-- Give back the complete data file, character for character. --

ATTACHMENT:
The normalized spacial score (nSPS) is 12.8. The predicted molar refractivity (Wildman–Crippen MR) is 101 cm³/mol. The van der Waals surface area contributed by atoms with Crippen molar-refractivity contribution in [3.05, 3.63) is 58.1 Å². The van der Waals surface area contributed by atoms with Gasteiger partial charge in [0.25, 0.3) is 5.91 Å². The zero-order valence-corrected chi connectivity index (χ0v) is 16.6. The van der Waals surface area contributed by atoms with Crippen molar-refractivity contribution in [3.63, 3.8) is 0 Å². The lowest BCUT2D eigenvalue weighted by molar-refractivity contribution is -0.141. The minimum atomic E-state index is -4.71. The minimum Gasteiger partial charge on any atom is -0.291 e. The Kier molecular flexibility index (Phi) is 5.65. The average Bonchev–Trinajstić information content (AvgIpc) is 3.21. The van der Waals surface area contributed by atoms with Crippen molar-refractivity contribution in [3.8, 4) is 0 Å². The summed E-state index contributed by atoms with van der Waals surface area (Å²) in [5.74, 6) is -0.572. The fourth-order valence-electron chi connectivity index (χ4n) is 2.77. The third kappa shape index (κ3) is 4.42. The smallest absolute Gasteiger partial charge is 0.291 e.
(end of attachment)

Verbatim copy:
The normalized spacial score (nSPS) is 12.8. The predicted molar refractivity (Wildman–Crippen MR) is 101 cm³/mol. The van der Waals surface area contributed by atoms with Crippen molar-refractivity contribution in [3.05, 3.63) is 58.1 Å². The van der Waals surface area contributed by atoms with Gasteiger partial charge in [0.25, 0.3) is 5.91 Å². The zero-order valence-corrected chi connectivity index (χ0v) is 16.6. The van der Waals surface area contributed by atoms with Crippen molar-refractivity contribution in [3.63, 3.8) is 0 Å². The lowest BCUT2D eigenvalue weighted by molar-refractivity contribution is -0.141. The minimum atomic E-state index is -4.71. The minimum Gasteiger partial charge on any atom is -0.291 e. The Kier molecular flexibility index (Phi) is 5.65. The average Bonchev–Trinajstić information content (AvgIpc) is 3.21. The van der Waals surface area contributed by atoms with Crippen molar-refractivity contribution in [3.8, 4) is 0 Å². The summed E-state index contributed by atoms with van der Waals surface area (Å²) in [5.74, 6) is -0.572. The fourth-order valence-electron chi connectivity index (χ4n) is 2.77. The third kappa shape index (κ3) is 4.42. The smallest absolute Gasteiger partial charge is 0.291 e.